Image: Collins
Astronaut Eileen Collins, the commander for the next shuttle mission, floats in a pool during an emergency egress training session in the Neutral Buoyancy Laboratory, near NASA's Johnson Space Center. Collins is wearing a training version of the launch and entry suit.

NASA’s aging space shuttles need fixing but aren’t inherently unsafe, investigators of the Columbia disaster said in their report Tuesday, leaving open the door for a new space mission by next spring. But space agency officials concede that their goal of launching the shuttle Atlantis sometime between March 11 and April 6 may be too lofty a target.

The report supports a return to space at “the earliest date” with safety as the top priority.

“If we thought the shuttle was unsafe, we would have said so,” retired Navy Adm. Harold Gehman Jr., the board’s chairman, said at a news briefing. “That’s not to say there aren’t a lot of things they need to do to improve the safety of the shuttle.”

While supporting continued use of the spacecraft — designed nearly 30 years ago — the Columbia board also said the aging shuttle should be replaced as quickly as possible.

“Because of the risks inherent in the original design of the space shuttle, because that design was based in many aspects on now-obsolete technologies, and because the shuttle is now an aging system ... it is in the nation’s best interest to replace the shuttle as soon as possible ...,” the report said.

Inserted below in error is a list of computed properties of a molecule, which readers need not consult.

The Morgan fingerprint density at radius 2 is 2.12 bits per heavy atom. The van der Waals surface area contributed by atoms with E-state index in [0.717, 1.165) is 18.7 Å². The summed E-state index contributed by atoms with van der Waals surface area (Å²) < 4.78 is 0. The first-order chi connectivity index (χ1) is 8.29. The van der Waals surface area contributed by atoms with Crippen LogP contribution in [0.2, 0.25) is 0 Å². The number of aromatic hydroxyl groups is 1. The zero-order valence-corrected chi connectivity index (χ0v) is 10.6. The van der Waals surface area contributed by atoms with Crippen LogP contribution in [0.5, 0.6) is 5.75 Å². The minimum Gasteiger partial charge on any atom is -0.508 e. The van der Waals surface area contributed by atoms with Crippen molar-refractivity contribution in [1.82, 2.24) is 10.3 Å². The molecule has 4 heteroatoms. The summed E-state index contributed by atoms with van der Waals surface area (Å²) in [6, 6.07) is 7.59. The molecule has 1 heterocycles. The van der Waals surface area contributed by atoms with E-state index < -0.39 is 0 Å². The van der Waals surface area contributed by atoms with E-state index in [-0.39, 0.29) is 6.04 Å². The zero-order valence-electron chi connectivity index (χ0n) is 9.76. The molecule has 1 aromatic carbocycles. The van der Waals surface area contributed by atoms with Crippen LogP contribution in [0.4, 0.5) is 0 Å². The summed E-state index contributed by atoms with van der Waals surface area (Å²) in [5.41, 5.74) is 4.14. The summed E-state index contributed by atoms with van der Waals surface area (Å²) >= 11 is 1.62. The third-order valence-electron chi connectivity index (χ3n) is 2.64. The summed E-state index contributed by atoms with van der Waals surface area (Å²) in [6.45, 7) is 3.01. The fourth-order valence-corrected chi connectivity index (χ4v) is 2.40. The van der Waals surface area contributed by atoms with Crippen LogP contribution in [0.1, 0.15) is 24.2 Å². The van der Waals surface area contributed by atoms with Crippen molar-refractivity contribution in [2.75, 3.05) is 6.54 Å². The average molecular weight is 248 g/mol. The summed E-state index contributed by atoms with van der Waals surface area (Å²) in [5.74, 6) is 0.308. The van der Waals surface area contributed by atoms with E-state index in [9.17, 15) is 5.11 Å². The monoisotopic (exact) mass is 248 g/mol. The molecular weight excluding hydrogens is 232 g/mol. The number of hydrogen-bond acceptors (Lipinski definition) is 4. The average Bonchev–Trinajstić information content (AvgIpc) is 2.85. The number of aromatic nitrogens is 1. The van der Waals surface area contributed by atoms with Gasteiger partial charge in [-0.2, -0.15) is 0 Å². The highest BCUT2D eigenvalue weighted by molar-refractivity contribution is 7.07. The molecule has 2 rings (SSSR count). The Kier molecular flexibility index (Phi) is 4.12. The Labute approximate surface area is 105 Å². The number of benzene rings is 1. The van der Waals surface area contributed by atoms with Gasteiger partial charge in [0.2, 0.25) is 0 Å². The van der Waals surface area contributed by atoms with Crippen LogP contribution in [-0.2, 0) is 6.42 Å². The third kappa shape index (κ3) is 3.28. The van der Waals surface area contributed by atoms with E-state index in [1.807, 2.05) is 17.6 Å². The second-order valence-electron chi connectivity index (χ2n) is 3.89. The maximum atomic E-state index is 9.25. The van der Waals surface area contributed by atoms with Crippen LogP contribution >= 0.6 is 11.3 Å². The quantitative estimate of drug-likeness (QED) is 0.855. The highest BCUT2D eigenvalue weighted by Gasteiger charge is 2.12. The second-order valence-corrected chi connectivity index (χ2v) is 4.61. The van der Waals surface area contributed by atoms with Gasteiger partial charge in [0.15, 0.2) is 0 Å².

The report called previous failed attempts to develop a replacement vehicle “a failure of national leadership,” and said it hoped that a new vehicle system could be developed by 2010.

Before the shuttle flies again, board members want NASA to set up a new office to enforce technical engineering standards and to reorganize the liaison office between the shuttle program at the Johnson Space Center in Houston and the Kennedy Space Center in Florida.

NASA must also find a way to do in-orbit inspections and upgrade its system of picture-taking during launches and in orbit so that images can be used for troubleshooting, the board report says. The space agency has already begun taking steps to do that.

George “Pinky” Nelson, who flew on Discovery as part of the first crew to fly a shuttle after the 1986 Challenger disaster, said he thinks a return to flight by springtime is ambitious.

“My gut feeling is that they’re being optimistic, but who knows? They’re competent folks,” said Nelson, who is a professor at Western Washington University in Bellingham, Wash.

The report said the remaining three shuttles must also undergo rigorous physical checks for signs of aging, such as metal corrosion, before 2010.

NASA Administrator Sean O’Keefe will have the final word on the timing of the next shuttle flight, but he will be advised by a task force that charged with making sure all the needed improvements have been made. NASA will present a return-to-flight plan to Congress next week.

“Our journey into space will go on,” O’Keefe told NASA employees in Washington.

Four crew members are already training in Houston on mock-ups of the Atlantis and the international space station. They are commander Eileen Collins, pilot James Kelly, Japanese astronaut Soichi Noguchi and mission specialist Stephen Robinson. Other crew members will be named later.

The task of the next mission is still uncertain, but it could include bringing back the next two-man crew on the space station. Astronaut Michael Foale and Russian cosmonaut Alexander Kaleri are scheduled to be launched to the space station in a Russian Soyuz vehicle in October.

© 2012 The Associated Press. All rights reserved. This material may not be published, broadcast, rewritten or redistributed.

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